By Laurie Paolicelli
Orange County, NC’s development pipeline was packed full of projects before anyone had ever heard of the coronavirus. But would that enthusiasm endure through a nationwide economic slowdown?
Over the last six months or so, the answer to that question has proven to be a tentative “yes.” The pandemic has undoubtedly slowed the pace of new development applications across the Triangle region, but it’s by no means halted it.
Despite dire warnings from some quarters that the spread of Covid-19 would mark the end of urban living or office work, developers have consistently pitched new apartment, office and hotel construction since public health concerns began shuttering businesses in March. It helps that the construction industry has been one of the few to be allowed to continue with minimal changes across North Carolina.
“It’s an interesting time and the jury is clearly still out on which way office demand will go,” developer Clay Grubb said. Grubb has pressed on with a state-of-the-art office building in the Glen Lennox complex in Chapel Hill. “We are actually still seeing office leases, but it’s primarily larger companies coming out of the urban markets and consolidating to be near where their folks want to live. And right now, it’s not as appealing to live in New York City and San Francisco and Washington, DC. That makes towns like Chapel Hill significantly more appealing.”
The four-story Gwendolyn is part of the mixed-used community in phase one of the 50-year-old neighborhood, one of the most distinct housing developments in North Carolina. It was built after World War II to accommodate the influx of veteran students to UNC, and the tree-lined streets and grassy areas are not seen in most duplex and tri-plex complexes.
There have been plenty of challenges, of course. In the early days of the pandemic, there was widespread confusion over how to move the development application and permitting process online. Developers were suddenly no longer able to meet in person with local government planners ahead of filing a big application — plus, everything from local planning commissions to advisory neighborhood commissions pressed pause on their meetings indefinitely, jamming up the process of engaging with neighbors and local design experts.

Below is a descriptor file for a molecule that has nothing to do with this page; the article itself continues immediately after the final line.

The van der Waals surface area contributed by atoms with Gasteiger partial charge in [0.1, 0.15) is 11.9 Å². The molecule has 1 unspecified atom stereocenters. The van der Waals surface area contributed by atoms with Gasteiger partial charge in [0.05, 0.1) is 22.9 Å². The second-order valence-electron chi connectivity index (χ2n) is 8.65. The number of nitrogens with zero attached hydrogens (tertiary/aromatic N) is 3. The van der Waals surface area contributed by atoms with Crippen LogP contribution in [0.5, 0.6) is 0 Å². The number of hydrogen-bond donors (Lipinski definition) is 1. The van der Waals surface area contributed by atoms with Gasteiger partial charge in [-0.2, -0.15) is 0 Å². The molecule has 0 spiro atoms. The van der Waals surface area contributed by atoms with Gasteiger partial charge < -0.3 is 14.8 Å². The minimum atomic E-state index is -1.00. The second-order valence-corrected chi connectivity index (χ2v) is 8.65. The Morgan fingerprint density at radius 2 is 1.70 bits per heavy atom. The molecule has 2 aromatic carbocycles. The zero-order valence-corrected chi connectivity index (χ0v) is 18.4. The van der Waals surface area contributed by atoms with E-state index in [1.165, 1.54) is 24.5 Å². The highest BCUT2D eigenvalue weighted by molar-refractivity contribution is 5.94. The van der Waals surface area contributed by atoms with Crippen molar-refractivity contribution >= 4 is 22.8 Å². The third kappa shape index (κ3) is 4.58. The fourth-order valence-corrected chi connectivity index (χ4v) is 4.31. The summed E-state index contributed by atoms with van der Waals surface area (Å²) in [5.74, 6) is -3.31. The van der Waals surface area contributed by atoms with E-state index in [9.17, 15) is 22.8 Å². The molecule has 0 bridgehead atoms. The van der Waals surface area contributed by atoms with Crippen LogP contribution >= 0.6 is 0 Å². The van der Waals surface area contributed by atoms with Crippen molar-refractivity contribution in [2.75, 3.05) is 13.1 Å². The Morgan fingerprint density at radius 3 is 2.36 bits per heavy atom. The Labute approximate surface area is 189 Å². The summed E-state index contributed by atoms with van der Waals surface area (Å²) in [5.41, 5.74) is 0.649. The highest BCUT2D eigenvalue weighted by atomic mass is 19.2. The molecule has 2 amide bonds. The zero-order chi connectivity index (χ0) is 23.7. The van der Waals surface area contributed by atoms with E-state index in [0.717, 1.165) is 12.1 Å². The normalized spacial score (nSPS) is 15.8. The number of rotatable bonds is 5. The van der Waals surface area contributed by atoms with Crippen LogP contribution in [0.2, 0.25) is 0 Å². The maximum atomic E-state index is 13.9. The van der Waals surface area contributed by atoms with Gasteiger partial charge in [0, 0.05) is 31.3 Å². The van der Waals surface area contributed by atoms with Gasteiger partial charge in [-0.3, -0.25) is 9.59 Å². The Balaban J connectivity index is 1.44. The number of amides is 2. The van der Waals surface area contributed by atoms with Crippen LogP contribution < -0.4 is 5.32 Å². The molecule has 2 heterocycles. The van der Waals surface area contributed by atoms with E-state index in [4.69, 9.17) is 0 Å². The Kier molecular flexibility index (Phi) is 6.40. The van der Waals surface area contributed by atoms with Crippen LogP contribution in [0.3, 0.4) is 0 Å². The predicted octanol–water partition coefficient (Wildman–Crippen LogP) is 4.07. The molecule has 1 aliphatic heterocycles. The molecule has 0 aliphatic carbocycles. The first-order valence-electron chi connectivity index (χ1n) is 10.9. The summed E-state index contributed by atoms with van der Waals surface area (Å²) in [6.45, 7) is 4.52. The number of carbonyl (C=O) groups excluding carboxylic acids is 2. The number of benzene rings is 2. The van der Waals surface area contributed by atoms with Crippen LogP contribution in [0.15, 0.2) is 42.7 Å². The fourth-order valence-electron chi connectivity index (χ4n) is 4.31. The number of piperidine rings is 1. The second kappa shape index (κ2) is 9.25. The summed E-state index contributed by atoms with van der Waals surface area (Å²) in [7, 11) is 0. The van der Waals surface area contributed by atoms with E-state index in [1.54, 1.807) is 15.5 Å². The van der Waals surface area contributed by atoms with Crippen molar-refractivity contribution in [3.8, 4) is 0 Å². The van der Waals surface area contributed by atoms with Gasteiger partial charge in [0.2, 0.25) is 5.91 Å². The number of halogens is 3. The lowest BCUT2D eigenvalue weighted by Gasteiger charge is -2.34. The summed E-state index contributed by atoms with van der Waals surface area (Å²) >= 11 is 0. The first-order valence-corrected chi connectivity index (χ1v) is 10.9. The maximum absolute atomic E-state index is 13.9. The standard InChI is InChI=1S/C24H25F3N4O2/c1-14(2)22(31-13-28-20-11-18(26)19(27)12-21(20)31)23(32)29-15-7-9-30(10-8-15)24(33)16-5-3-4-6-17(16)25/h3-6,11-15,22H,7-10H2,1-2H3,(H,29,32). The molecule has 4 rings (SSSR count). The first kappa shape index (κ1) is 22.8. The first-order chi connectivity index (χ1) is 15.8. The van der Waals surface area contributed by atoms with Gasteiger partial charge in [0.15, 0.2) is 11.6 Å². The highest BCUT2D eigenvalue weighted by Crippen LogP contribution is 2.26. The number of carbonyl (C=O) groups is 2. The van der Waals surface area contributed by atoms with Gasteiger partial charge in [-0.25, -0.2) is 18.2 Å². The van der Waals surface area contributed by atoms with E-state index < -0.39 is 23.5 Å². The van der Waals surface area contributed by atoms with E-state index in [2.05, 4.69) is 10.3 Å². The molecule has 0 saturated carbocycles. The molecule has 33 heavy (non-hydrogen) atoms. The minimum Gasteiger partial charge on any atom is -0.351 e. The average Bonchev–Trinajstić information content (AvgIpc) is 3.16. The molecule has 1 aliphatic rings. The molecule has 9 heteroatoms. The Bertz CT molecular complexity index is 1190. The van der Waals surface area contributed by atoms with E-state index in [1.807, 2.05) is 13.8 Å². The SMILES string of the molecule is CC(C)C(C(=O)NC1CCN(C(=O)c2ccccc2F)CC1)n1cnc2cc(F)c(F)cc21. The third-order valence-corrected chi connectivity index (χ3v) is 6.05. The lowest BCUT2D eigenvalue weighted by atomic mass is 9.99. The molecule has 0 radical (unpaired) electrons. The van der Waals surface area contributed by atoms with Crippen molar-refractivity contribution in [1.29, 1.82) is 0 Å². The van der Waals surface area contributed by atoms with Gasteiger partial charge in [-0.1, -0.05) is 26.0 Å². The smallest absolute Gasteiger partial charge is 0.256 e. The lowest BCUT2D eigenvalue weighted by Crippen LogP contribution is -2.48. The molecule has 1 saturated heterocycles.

But, like everyone else, people working in the world of North Carolina development have learned to embrace video calls to keep the process moving.
Perhaps most importantly, there’s still broad confidence the North Carolina Triangle and Orange County will remain a desirable place to live, work and shop when the projects getting proposed now come online in a few years.
In gallery below, have a look at some of the projects that have been proposed and/or completed construction since the pandemic struck, illustrating what sort of developments are still desirable in a post-Covid world.
Strategic Plans 2021 | Orange County, NC
- Buc-ee’s retail project
- Durham Tech’s Orange County expansion
- Research Triangle Logistics park Hillsborough
- American Legion Club near Whitecross
- East Rosemary Street Chapel Hill
- Southern branch of Orange County Library in downtown Carrboro
- Sheraton Hotel Chapel Hill’s massive renovation
- Tru Hotel Development comes out of the ground on Fordham Boulevard
- Morehead Planetarium reopens after $9.2 million renovation
- The Parkline at former BlueCross BlueShield building opens
- Wegmans Grocer Prepares for February 2021 Grand Opening
- Colonial Inn Reopens in downtown Hillsborough
- Eno River Farm outdoor and indoor market opens on St. Mary’s Road Hillsborough
- Farm & Garden prepares construction in Hillsborough
- Glen Lennox complex continues rebuilding and renovating.
- W. Rosemary St. Hotel Project fronts West Rosemary Street and wraps around the historic Town Hall building to S Columbia Street. Rosemary/Columbia Streets Hotel | Town of Chapel Hill, NC
Laurie Paolicelli is the Executive Director of the Chapel Hill/Orange County Visitors Bureau.